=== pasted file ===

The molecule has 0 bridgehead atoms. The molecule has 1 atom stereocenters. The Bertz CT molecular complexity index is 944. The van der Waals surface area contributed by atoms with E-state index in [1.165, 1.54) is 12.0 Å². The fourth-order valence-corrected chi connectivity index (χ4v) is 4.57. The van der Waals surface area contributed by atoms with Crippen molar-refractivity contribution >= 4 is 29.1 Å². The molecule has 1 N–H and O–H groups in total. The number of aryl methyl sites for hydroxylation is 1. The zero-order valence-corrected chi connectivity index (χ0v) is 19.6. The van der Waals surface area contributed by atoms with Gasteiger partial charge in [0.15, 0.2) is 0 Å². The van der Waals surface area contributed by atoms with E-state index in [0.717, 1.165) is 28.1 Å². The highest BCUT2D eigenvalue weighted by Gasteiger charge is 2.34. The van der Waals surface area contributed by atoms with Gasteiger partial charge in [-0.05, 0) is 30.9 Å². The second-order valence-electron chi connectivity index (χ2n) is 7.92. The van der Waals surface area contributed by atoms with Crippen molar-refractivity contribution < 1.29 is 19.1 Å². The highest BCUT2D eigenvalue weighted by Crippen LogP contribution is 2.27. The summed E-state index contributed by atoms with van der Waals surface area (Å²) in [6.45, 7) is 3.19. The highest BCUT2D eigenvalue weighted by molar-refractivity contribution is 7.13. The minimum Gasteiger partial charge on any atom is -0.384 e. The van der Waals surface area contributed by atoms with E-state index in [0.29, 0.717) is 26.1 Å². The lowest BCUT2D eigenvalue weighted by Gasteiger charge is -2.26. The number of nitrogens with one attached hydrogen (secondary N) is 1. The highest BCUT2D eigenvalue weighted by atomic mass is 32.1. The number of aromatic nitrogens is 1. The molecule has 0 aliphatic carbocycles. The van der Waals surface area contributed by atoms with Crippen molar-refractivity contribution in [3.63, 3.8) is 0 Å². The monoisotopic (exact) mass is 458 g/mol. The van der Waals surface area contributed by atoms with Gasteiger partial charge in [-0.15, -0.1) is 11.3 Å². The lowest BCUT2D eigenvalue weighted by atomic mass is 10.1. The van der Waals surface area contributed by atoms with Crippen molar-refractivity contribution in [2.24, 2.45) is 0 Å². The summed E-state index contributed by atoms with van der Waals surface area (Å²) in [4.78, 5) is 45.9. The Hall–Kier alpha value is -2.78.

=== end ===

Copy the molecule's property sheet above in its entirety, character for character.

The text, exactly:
The molecule has 0 bridgehead atoms. The molecule has 1 atom stereocenters. The Bertz CT molecular complexity index is 944. The van der Waals surface area contributed by atoms with E-state index in [1.165, 1.54) is 12.0 Å². The fourth-order valence-corrected chi connectivity index (χ4v) is 4.57. The van der Waals surface area contributed by atoms with Crippen molar-refractivity contribution >= 4 is 29.1 Å². The molecule has 1 N–H and O–H groups in total. The number of aryl methyl sites for hydroxylation is 1. The zero-order valence-corrected chi connectivity index (χ0v) is 19.6. The van der Waals surface area contributed by atoms with Gasteiger partial charge in [0.15, 0.2) is 0 Å². The van der Waals surface area contributed by atoms with E-state index in [0.717, 1.165) is 28.1 Å². The highest BCUT2D eigenvalue weighted by Gasteiger charge is 2.34. The van der Waals surface area contributed by atoms with Gasteiger partial charge in [-0.05, 0) is 30.9 Å². The second-order valence-electron chi connectivity index (χ2n) is 7.92. The van der Waals surface area contributed by atoms with Crippen molar-refractivity contribution < 1.29 is 19.1 Å². The highest BCUT2D eigenvalue weighted by Crippen LogP contribution is 2.27. The summed E-state index contributed by atoms with van der Waals surface area (Å²) in [6.45, 7) is 3.19. The highest BCUT2D eigenvalue weighted by molar-refractivity contribution is 7.13. The minimum Gasteiger partial charge on any atom is -0.384 e. The van der Waals surface area contributed by atoms with E-state index in [0.29, 0.717) is 26.1 Å². The lowest BCUT2D eigenvalue weighted by Gasteiger charge is -2.26. The number of nitrogens with one attached hydrogen (secondary N) is 1. The highest BCUT2D eigenvalue weighted by atomic mass is 32.1. The number of aromatic nitrogens is 1. The molecule has 0 aliphatic carbocycles. The van der Waals surface area contributed by atoms with Crippen molar-refractivity contribution in [3.63, 3.8) is 0 Å². The monoisotopic (exact) mass is 458 g/mol. The van der Waals surface area contributed by atoms with Gasteiger partial charge in [-0.15, -0.1) is 11.3 Å². The lowest BCUT2D eigenvalue weighted by atomic mass is 10.1. The van der Waals surface area contributed by atoms with Crippen molar-refractivity contribution in [2.24, 2.45) is 0 Å². The summed E-state index contributed by atoms with van der Waals surface area (Å²) in [4.78, 5) is 45.9. The Hall–Kier alpha value is -2.78.